Their long awaited debut album Crooks & Lovers finally dropped a couple of months back and its impact is still being felt. Coming in at under forty minutes, Mount Kimbie waste no time distilling their textured sounds over eleven largely instrumental cuts. For those unfamiliar with the pair’s sound, its all about the texture and ambience. Far from the cold, precise and clinical high-impact assault of dubstep, the tracks across this album have much more in common with Boards of Canada, Fennesz, Four Tet or Burial.
One of the real highlights here is ‘Would Know’ which glides under layers of reverb and muffled vocals with thoughtfully placed percussion and subtle interruptions. Elsewhere on the album, ‘Mayor’ provides a playful, steppy outing with arppegiated synths giving way to a very purple-sounding lead. Garnering unlikely but welcome rotation on Triple J, ‘Before I Move Off’ is centred on a warm guitar figure, with strings, vocal snippets and echoes anchoring the organic feel among squelchy bleeps. The record is rounded out with ‘Between Time’ – a beautiful down tempo guitar piece driven along by a single snare hit.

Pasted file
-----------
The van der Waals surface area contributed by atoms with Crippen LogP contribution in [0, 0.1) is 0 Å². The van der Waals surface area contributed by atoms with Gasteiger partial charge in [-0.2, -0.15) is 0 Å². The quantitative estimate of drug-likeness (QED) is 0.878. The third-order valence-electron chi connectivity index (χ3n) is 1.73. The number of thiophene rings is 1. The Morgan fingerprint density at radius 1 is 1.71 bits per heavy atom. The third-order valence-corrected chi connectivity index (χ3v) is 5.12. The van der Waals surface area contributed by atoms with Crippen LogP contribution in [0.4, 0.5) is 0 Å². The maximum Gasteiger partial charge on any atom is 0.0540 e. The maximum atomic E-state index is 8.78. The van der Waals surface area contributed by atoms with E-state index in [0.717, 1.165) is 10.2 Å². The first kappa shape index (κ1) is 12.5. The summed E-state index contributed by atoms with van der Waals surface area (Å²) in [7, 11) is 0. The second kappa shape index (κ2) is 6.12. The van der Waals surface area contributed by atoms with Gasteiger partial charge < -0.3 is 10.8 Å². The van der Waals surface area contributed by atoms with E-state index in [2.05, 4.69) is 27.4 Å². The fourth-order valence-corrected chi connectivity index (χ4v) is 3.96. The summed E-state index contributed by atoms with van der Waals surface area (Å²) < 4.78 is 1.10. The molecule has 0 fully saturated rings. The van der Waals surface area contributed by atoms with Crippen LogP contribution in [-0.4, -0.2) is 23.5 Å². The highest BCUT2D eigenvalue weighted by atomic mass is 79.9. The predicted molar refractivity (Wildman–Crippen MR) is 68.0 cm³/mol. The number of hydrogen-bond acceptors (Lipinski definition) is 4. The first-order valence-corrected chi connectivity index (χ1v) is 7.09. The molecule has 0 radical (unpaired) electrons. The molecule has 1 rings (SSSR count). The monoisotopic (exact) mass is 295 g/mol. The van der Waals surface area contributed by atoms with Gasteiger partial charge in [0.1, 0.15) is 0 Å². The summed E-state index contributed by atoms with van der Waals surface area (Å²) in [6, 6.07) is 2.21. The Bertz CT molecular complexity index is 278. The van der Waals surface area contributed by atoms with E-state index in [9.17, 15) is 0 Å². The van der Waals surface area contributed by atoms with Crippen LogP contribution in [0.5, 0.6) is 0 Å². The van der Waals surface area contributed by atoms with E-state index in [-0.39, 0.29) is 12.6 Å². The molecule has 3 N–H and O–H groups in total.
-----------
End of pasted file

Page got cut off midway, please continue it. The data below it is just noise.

Fans of this record will be stoked that Australia will finally get to see Mount Kimbie live early next year.